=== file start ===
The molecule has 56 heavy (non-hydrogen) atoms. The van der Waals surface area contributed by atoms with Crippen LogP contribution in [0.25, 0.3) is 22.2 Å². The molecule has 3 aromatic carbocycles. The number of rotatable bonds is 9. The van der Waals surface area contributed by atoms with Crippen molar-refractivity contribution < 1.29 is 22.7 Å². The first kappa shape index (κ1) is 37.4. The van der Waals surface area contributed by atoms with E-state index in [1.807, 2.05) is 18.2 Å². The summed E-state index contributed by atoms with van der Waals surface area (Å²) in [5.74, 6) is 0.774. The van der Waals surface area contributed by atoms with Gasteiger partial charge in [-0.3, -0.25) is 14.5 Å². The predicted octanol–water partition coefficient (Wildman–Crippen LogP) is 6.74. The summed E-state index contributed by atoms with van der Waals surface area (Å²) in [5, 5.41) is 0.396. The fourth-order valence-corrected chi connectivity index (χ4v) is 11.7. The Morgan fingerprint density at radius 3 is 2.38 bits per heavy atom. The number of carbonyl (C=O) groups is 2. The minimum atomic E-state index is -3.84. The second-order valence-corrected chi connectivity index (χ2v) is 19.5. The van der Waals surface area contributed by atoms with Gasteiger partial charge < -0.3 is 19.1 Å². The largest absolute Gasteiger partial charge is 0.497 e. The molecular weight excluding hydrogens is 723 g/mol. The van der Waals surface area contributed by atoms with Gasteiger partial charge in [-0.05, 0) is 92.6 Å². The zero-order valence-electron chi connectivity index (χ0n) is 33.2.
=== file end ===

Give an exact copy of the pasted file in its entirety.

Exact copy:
The molecule has 56 heavy (non-hydrogen) atoms. The van der Waals surface area contributed by atoms with Crippen LogP contribution in [0.25, 0.3) is 22.2 Å². The molecule has 3 aromatic carbocycles. The number of rotatable bonds is 9. The van der Waals surface area contributed by atoms with Crippen molar-refractivity contribution < 1.29 is 22.7 Å². The first kappa shape index (κ1) is 37.4. The van der Waals surface area contributed by atoms with E-state index in [1.807, 2.05) is 18.2 Å². The summed E-state index contributed by atoms with van der Waals surface area (Å²) in [5.74, 6) is 0.774. The van der Waals surface area contributed by atoms with Gasteiger partial charge in [-0.3, -0.25) is 14.5 Å². The predicted octanol–water partition coefficient (Wildman–Crippen LogP) is 6.74. The summed E-state index contributed by atoms with van der Waals surface area (Å²) in [5, 5.41) is 0.396. The fourth-order valence-corrected chi connectivity index (χ4v) is 11.7. The Morgan fingerprint density at radius 3 is 2.38 bits per heavy atom. The number of carbonyl (C=O) groups is 2. The minimum atomic E-state index is -3.84. The second-order valence-corrected chi connectivity index (χ2v) is 19.5. The van der Waals surface area contributed by atoms with Gasteiger partial charge < -0.3 is 19.1 Å². The largest absolute Gasteiger partial charge is 0.497 e. The molecular weight excluding hydrogens is 723 g/mol. The van der Waals surface area contributed by atoms with Gasteiger partial charge in [-0.05, 0) is 92.6 Å². The zero-order valence-electron chi connectivity index (χ0n) is 33.2.